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Energy-Smart Details

Conditioned Space Meets Unconditioned Garage, Part II

A floor assembly that ensures a continuous air barrier, thermal comfort, and humidity control in a room above a garage

Architects, builders, and building industry professionals tend to think in terms of assemblies—specifically walls, floors, and roofs. In our office, we call the above detail a floor assembly, and it ensures air barrier continuity, thermal comfort, and humidity control—all of which are key when a conditioned space sits above an unconditioned garage.

The rules that apply to the floor assembly are similar those applied to an exterior wall of a house. Both the wall and floor assemblies form the building envelope containing the conditioned room above the garage. The garage itself and the space outboard of the exterior wall are both “outside.” By virtue of its structural requirements, the floor assembly provides a building cavity approximately three times the depth of a wall cavity. Like all of our building assemblies, this detail was developed in accordance with the rules governing control layers.

In the exterior wall assembly bulk water is handled, in part, with Zip R-6 sheathing, which meets 7/16-in. Zip sheathing at the garage wall. (When working with a Zip System assembly, the joints should be wiped clean, then taped and rolled.) The water management strategy also includes 1×3 furring space beneath the exterior finish for a rainscreen, which provides a drainage as well as an air flow plane to help the wall dry out.

The Zip sheathing also serves as the primary air barrier along the wall and band joist of the floor truss below. The air barrier at the bottom of the truss is transferred through the framed wall to the polyiso rigid insulation. Essentially, the primary air barrier is folded around the floor. Like the sheathing, the rigid foam joints need to be wiped clean, taped, and rolled for an effective barrier.

In terms of vapor control, the rigid foam protects the floor from any…

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4 Comments

  1. Randy Williams | | #1

    I wish this was the construction detail used in the attached garages in my area with conditioned space above. It's more common I see a manufactured attic truss where the air control, vapor control and sometimes the thermal control layers are not continuous and ducts end up in knee wall areas that are partially outside and partially inside the building envelope. Planning the continuity of the control layers need to be completed in the design stage, not during construction. Nice detail Alexandra!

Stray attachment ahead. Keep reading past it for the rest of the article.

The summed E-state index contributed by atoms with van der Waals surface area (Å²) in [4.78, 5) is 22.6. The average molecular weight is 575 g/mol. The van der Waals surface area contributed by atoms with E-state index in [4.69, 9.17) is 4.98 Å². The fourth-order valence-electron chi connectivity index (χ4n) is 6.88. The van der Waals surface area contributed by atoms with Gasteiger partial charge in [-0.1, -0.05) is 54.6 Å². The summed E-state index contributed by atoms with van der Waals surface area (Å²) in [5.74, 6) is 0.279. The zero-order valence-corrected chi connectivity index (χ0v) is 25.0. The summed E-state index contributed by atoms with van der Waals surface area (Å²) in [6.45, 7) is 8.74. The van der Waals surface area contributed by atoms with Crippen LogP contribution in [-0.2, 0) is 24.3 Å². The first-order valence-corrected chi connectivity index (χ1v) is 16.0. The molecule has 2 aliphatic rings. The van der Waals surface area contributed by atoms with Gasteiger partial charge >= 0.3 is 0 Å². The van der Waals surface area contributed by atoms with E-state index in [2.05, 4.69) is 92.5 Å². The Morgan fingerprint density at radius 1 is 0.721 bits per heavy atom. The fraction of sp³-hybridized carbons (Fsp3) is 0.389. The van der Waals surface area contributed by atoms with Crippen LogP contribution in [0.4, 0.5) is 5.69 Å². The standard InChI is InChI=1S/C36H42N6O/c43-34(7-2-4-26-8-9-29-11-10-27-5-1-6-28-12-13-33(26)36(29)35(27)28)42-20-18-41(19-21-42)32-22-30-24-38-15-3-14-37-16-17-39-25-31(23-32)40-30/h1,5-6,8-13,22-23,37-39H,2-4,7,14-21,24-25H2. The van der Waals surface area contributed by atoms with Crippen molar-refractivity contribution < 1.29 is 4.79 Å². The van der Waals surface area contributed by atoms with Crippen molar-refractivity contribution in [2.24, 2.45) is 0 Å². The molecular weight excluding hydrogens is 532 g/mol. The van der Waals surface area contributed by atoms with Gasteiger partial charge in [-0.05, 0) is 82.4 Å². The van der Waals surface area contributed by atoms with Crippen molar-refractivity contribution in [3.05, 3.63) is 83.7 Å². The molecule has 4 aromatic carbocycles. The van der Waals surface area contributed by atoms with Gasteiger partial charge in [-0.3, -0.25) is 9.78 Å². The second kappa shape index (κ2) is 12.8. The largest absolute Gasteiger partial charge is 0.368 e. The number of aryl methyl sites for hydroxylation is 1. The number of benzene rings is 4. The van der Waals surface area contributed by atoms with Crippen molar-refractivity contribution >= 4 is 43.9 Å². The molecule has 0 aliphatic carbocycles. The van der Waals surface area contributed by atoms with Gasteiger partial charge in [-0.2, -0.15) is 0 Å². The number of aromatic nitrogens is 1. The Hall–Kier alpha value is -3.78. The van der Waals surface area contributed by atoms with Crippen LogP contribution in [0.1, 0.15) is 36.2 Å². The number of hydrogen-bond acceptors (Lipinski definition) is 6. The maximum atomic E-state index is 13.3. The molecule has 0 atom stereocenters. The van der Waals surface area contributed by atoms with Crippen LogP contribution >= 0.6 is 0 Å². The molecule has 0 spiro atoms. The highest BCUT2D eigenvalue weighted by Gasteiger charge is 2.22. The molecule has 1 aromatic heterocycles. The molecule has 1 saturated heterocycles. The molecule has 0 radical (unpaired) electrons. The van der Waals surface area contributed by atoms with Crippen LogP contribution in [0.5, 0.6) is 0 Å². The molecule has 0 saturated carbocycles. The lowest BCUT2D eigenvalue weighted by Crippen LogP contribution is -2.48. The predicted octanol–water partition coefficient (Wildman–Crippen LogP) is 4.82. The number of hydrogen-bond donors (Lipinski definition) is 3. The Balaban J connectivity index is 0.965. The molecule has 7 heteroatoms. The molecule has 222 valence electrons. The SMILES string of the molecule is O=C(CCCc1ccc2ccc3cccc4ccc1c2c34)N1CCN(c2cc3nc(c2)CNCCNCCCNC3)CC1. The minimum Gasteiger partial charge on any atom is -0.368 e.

2. Doug McEvers | | #2

    I have used a similar detail but relied on a warm (room) side air barrier for a room over the garage in Minneapolis. Many attached garages here are 2x4 wall framing so floor trusses will have to cover most of that 2x4 double plate. Exterior insulation in that area will be at a minimum thickness. My 2x6 walls were R-21 fiberglass with a 6 mil poly warm side air barrier. The floor was 16" deep web trusses with full blown insulation. I used the tongue and groove 3/4" plywood subfloor as my warm side air barrier with all connections and joints sealed with construction adhesive. Ceiling trusses were 24" vaulted parallel chord with a 1.5" dedicated airspace and 22.5" of blown insulation. The warm side air barrier is continuous, floor, walls and ceiling. The garage below is uninsulated, the room over the garage is cold on 5 1/2 sides and is the most comfortable room in the house.

  3. Expert Member
    Malcolm Taylor | | #3

    How you deal with support for the garage door hardware through the furring and rigid insulation, as well as all the attendant wiring that needs to penetrate the ceiling drywall?

  4. Charlie Sullivan | | #4

    R-67 is fabulous.

    I'm not sure how you make sure the vapor control is doing what you want. It's hard to predict the garage temperatures and humidities through the year. The nice thing about this assembly is that it decouples floor assembly from the garage humidity, but the temperature still affects the vapor behavior in that assembly, and if it's like my garage built below living space in NH, the garage is cooler than the space above it all year. So for my case, I think it's better to have a vapor permeable bottom of the assembly so it can dry into the garage.

    But that might be might be different in different climates, and with different garage usage.

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